There's this great novel, Einstein's Dreams, that follows Einstein as he is working on his theory of relativity. Each chapter is just a small vignette of a dream he's had, lasting maybe 5 pages or less. They describe alternate worlds in which time passes differently. For example there is a dream about a set end date to time that everyone is aware of, one where "... there is no time. Only images," and another where time moves backwards.
Day and night he will work, making many false starts, filling the trash basket with unsuccessful chains of equations and logical sequences. But some evenings he will return to his desk knowing he has learned things about Nature that no one has ever known, ventured into the forest and found light, gotten hold of ￼precious secrets. On those evenings, his heart will pound as if he were in love. The anticipation of that rush of the blood, that time when he will be young and unknown and unafraid of mistakes...
Value in creative work comes from bringing back these secret insights from the forest and letting them breathe. Those secrets are only valuable when shared because they are the things that awaken something in the observer and speak to them.
The man in the dream knows why he had to go into the forest. He is both the creator and the observer; he as a feedback loop. We are all feedback loops. We create and we observe. We observe other's creations. We observe our own creations in relation to others. We pivot as we grow. We unveil secrets and pass them on to anyone who wants to play along. In our world, time moves forward and there is hindsight, leaving you and I to stand on the shoulders of giants every day.
As feedback loops, we learn by copying. We take in these secrets that others seemed to have picked up on and let them inform us, then move on to make decisions in the present. Just as there is call and response in music on a small scale, there is such a phenomenon in a macro level in any field of work that I can think of. There is one song and everyone is playing it.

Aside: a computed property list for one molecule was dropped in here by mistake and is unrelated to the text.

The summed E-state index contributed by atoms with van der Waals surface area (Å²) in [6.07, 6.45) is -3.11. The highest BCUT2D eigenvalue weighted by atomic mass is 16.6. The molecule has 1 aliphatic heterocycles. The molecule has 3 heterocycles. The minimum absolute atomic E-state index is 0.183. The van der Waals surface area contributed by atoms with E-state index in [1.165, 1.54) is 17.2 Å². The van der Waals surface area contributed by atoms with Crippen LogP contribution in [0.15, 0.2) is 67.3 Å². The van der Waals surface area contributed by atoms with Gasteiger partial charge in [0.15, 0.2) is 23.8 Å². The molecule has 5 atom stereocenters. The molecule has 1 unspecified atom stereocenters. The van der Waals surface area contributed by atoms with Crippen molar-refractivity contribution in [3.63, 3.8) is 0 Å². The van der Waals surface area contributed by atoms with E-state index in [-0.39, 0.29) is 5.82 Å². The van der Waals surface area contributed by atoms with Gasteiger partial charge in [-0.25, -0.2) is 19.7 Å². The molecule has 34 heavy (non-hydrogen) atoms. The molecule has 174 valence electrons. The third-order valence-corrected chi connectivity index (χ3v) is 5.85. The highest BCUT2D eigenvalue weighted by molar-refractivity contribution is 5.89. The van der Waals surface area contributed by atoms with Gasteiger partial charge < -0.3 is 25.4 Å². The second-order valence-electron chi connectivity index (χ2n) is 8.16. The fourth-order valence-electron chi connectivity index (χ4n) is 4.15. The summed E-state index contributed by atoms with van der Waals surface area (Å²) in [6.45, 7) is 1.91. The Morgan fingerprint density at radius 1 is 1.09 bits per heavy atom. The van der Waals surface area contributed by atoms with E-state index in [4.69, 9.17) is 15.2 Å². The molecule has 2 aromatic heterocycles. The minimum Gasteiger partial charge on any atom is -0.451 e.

So why then do we bash trends? No one would belly laugh at a flower for being nearly identical to its peers – its beauty is inherent in its form, however repeated. It's found the secret, ya jerk. Shouldn't we be celebrating this crazy fortune we have? We gulp down inspiration and life experience on the daily only to spit back out insight and perspective.
We learn from others as much as we do from ourselves. In the modern world, we can create work and reflect on it rapidly, just as we should. Let the trends and the setters and the followers pass unscathed. If the secret is good enough, it'll be kept with all the other ones we've learned about.
When I started dabbling within the world of “web design” it was 1997, I had just moved to an entirely new part of the country, and there was a surplus of time. Being the new kid without much middle school acceptance as of yet, those first few months made for an lonely east coast. My best friends over that first spring and summer were my electric guitar, the local alt rock station, and my tangerine iMac computer.
For as long as I can remember I’ve read articles and viewed comments—perusing general design feedback—which is critical of designers who follow trends. This extends to those people who use superfluous mockup techniques to present their work, or to those who place mockups inside the beautiful industrial design of an iPhone or other high priced device.